Spain cannot legalise what is illegal
Huffington Post Spain, 10/12/2014
The proposal to legalise automatic collective expulsions of migrants arriving in Ceuta and Melilla is wrong and unlawful under international law. Such a move would inevitably erode fundamental human-rights protections that the international community has fought hard to establish since World War II. The right response to migration influx is not less, but more protection.
International norms do not call into question the right of states to establish their own immigration policies. However, even in cases where the management of migratory flows poses particular challenges, states cannot resort to practices which are not compatible with their obligations under the European Convention on Human Rights and the 1951 Convention Relating to the Status of Refugees.
Spain acceded to these conventions at the end of the 1970’s, immediately after it restored its democracy. This was a symbolic move, which demonstrated to the international community that Spain’s future would be characterised by compliance with international legal principles agreed in the aftermath of the atrocities of World War II, as a result of which millions of people were killed, displaced and left unprotected.
That pledge is now threatened by the legislative proposal which would allow Spanish law enforcement officials to automatically return migrants crossing the borders in Ceuta and Melilla. Resorting to such “push-backs” makes it impossible to assess the protection needs of migrants and flies in the face of the case-law of the European Court of Human Rights which has established the illegality of such measures on grounds of Protocol 4 to the European Convention which unequivocally prohibits the collective expulsion of aliens. Moreover, push-backs prevent migrants from benefitting from other legal guarantees firmly established in international law, in particular the right to seek and enjoy asylum, the protection of life, and the prohibition of torture.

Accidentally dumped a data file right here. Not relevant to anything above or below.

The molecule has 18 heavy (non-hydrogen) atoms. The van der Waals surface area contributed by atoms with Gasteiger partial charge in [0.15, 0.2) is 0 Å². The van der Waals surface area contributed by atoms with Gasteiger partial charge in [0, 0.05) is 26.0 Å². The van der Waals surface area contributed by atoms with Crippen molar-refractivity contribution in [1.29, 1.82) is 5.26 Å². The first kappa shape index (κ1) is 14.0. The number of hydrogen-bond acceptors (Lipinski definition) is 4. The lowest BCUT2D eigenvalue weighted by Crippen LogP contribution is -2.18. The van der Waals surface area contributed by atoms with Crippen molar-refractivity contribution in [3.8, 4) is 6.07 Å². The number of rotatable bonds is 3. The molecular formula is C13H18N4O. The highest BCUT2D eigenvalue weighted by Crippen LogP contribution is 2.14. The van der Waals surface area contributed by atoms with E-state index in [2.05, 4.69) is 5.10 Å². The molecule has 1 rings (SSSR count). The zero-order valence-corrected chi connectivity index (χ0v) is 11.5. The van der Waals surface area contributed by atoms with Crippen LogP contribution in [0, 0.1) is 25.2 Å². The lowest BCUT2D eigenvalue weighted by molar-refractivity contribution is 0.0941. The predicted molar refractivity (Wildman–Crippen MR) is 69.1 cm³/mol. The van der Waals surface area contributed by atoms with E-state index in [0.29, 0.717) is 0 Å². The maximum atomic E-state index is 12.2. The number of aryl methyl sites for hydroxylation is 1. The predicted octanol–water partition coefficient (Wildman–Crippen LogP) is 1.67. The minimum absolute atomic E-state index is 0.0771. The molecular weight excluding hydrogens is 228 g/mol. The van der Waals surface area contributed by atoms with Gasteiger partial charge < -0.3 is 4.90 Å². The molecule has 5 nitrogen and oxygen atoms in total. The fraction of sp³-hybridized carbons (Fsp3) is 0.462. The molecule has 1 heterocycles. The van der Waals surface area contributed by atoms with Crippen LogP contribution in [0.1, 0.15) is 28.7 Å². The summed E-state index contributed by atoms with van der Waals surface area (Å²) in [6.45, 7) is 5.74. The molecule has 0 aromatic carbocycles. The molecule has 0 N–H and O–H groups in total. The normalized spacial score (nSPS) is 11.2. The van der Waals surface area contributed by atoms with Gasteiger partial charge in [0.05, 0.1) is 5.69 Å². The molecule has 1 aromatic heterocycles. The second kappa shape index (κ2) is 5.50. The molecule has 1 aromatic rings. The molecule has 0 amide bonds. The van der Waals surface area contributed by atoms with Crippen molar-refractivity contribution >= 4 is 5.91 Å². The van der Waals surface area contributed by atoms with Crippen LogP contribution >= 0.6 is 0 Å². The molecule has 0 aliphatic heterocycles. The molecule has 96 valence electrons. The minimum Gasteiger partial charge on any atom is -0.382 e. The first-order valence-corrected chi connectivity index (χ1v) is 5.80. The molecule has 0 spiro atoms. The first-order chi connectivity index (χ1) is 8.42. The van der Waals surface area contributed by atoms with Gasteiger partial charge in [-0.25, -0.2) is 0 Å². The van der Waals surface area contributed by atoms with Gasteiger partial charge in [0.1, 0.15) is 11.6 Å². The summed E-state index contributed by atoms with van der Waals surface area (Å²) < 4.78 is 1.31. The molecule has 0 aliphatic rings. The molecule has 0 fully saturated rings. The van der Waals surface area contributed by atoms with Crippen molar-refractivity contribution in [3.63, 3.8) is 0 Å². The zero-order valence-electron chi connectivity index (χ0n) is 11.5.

The situation of those trying to reach Europe today is not different from that of people fleeing war, persecution, torture or poverty in the past. Since 2013, when the number of people arriving irregularly in Ceuta and Melilla started to increase, the proportion of those coming from countries torn by war, violence and persecution, including Syria, Central African Republic and Mali has also gone up. So far this year, about 5 000 have arrived, including around 2 000 people fleeing conflict in Syria (of whom 70% are women and children). Spain is under a legal duty to assess their situation adequately and to grant protection to those in need. Summary rejection at the frontier, whether of a single person or a group, is incompatible with this obligation.
As the United Nations General Assembly proclaimed on 10 December 1948, while adopting the Universal Declaration on Human Rights, “Member States have pledged themselves to achieve, in cooperation with the United Nations, the promotion of universal respect for and observance of human rights and fundamental freedoms”.
I hope that tomorrow, when voting on the amendment to the Aliens’ Act, all members of the Spanish parliament act according to this Declaration and the values it stands for.